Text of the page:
domingo, 15 de julho de 2012

Clothes and Sex in India

Clothing in India represents gender norms. It's inappropriate for a woman to display her shoulders, yet men wander about in tank tops or bare-chested, with a cotton-sheet like contraption called a lunghi that they wrap around their waist and dangles suggestively above their knees. This morning, as I walked to the bus station to inquire about tickets to Kerala, a middle-aged man swung his leg up and over the seat of his motorbike, completely exposing a freely dangling penis to oncoming traffic. Women modestly cover their breasts, chests, shoulders, arms and legs, yet bellies and low backs see quite a bit of sun. I've seen old grandmas hobbling through the market, carrying an unbelievable girth which swings too and fro like a pendulum. This does not seem to bother anyone, least of all the grannies who use their considerable size to sidle up to the front of the line.

I have never worn so much clothing in such oppressive heat. My butt and thighs are now covered in itchy heat rash. I keep myself covered in a vain attempt to reduce the obvious and uncomfortable stares from men. Though in South America I grew accustomed to the piropos, or cat calls, there is something more intense about the physical appraisals from some Indian men. Sex and sensuality are so taboo. Husbands and wives cannot walk hand in hand. Only men get cozy together, walking arm in arm or holding hands. I've seen 3 boys huddled together a top one bicycle, or two cyclists riding side by side, grasping at each others finger as they nonchalantly swerve through autorickshaws. The Hindi gods, however, are all explicitly sexual. Lord Shiva, one of the most well-loved gods, is very...virile. Sanjay, Anna's friend that I met through Raguji, told me that when Lord Shiva takes his consort, Parvati, to bed, he doesn't leave the room for a year. In fact, his devotees pray to him with a lingam, an extremely phallic stone that falls, perfectly erect, into a concave oval. It takes little stretch of the imagination to see the oval represents a woman's genitalia. So Lord Shiva is represented and praised through an obvious physical union of woman and man- why are small tokens of affection between couples so taboo?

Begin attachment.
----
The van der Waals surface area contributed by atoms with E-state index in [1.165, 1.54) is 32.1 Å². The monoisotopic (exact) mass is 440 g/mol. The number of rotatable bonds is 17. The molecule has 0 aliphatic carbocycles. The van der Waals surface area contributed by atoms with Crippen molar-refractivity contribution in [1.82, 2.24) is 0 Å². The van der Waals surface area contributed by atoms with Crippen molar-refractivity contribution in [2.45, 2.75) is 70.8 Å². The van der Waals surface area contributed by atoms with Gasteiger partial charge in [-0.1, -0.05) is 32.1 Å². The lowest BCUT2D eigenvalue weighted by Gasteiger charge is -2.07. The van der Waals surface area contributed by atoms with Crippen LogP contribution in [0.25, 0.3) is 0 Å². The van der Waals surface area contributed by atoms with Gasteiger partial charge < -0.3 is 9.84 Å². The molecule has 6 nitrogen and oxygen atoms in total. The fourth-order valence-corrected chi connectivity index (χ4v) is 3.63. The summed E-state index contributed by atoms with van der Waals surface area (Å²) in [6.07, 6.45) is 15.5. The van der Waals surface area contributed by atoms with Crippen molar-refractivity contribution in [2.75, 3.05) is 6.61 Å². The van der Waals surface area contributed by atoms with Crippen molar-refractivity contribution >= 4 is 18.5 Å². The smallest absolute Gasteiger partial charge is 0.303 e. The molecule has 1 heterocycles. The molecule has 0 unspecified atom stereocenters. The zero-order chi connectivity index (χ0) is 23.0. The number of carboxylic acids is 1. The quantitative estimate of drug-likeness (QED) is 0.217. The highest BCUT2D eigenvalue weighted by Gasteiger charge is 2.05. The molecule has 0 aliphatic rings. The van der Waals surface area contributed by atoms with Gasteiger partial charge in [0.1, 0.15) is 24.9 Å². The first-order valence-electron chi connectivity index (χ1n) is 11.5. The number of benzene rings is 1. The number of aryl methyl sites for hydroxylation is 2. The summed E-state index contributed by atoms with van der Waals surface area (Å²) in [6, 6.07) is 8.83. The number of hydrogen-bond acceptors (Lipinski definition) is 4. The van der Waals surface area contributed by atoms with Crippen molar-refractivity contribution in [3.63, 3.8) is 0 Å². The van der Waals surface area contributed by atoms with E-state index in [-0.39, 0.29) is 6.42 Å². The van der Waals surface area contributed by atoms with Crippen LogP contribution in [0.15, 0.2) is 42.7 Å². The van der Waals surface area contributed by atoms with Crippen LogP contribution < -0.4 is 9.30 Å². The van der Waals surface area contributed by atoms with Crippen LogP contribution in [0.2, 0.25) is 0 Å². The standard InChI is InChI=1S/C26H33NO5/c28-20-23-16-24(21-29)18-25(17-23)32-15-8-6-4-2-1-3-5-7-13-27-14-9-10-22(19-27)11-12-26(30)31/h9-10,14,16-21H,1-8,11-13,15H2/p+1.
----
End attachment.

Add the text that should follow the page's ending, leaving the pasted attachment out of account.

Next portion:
Sanjay seems to think it's an influence from Victorian England, that the Brits clamped the chastity belt on modern India. I'm sure it's more complicated than that, but I don't know what else could have moved a culture famous for their randy and half-naked gods into a subdued or even, at times, suppressed sexuality.

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